If you're dreaming of buying property in Italy, you will not only have to decide on an area, but also on an architectural style.
As building practices evolved and power ebbed and flowed between the Church and the State, so Italian architectural styles developed. The result is one of the most diverse architectural landscapes in the world, with some of its finest buildings, from the Colosseum and the Pantheon in Rome to the Basilica of Santa Croce in Florence and Milan Cathedral.
Don't know your Baroque from your Venetian Gothic? Here's where to find the best examples of five of Italy's most influential styles, plus examples currently on the market.
The Romanesque period lasted from around 800 AD to 1100 AD. Campaniles, or towers, began to replace domes – The Leaning Tower of Pisa is a good example. This period also featured smaller windows, barrel-vaulted ceilings and rounded arches.
Italy imported its Gothic style from France in the 12th century and developed a cleaner, less embellished version. Typical of the period are free-standing arches - flying buttresses that allowed exterior walls to be higher - and stained glass windows. Santa Croce in Florence and the Basilica of St Francis of Assisi in Assisi are both examples of Gothic churches.
Much of Venice, most notably the Doge’s Palace, is built in Venetian Gothic style with clear nods to Byzantine and Ottoman architecture. Here the emphasis is on graceful buildings with elaborate arches and a far lighter touch than was common in Europe at the time. Venetian Gothic also introduced the large central hall to private homes, which often lead directly to an arched loggia.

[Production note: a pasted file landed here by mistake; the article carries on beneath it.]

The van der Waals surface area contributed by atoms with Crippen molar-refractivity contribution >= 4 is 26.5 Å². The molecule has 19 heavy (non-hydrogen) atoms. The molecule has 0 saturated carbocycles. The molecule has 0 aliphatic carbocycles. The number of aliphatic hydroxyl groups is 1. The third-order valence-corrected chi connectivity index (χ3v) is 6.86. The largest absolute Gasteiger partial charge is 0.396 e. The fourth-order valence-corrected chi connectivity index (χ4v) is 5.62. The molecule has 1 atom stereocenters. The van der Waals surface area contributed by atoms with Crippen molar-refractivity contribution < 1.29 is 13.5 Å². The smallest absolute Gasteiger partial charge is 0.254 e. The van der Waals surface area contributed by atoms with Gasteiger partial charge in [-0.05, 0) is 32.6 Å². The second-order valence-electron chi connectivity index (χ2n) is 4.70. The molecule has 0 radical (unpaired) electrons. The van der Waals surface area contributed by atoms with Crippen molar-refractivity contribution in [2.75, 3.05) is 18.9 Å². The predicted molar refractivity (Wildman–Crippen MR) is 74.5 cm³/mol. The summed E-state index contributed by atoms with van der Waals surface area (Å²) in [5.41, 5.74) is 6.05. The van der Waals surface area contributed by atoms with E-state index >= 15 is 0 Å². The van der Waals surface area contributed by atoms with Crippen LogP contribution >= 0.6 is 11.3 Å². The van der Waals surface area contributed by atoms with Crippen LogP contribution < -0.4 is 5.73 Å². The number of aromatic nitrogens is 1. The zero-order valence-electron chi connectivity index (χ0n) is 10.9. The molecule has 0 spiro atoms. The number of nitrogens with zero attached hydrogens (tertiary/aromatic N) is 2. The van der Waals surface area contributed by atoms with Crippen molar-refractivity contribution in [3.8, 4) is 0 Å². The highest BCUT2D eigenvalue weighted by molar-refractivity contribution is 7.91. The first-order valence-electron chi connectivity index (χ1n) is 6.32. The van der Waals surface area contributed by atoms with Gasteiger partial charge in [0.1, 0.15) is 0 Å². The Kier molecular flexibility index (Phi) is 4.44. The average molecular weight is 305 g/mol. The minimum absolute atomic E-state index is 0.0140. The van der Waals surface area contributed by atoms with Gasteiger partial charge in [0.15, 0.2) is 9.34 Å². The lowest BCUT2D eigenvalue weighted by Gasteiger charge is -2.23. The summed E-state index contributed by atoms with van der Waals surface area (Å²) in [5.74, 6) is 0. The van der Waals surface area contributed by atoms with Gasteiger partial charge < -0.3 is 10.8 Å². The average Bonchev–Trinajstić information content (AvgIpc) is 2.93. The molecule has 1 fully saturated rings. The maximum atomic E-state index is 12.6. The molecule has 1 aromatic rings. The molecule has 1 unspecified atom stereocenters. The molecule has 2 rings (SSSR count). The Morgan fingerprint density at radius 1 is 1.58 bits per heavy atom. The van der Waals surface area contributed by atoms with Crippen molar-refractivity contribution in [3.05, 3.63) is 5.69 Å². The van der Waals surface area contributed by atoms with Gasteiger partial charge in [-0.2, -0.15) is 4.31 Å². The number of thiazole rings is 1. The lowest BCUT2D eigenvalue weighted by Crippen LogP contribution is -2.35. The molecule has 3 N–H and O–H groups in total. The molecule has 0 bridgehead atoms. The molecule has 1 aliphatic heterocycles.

From 1400 to 1600, Italian architecture returned to Classical design mixed with an ornate Gothic style. Palazzo Pitti and Santo Spirito in Florence are prime examples of symmetrical Renaissance architecture which typically featured columns and pediments.
Baroque, incorporating colonnades, domes, chiaroscuro and increasingly embellished interiors, was conceived in Rome around 1600 and exported to most of Europe. St Peter’s Basilica in the Vatican is typical of this extravagant, grand and heavily dramatic style.The Spanish Steps and the Trevi Fountain are two more fine examples.
Genoa Old Port/Post modern
Renzo Piano is one of the Italy's leading post modern architects and best known for his high-tech public buildings (he designed The Shard).
In the Old Port of Genoa, the aquarium, the harbour offices, the Bigo tensile structure, the Bolla, a vast crystal sphere, are all typical of his work.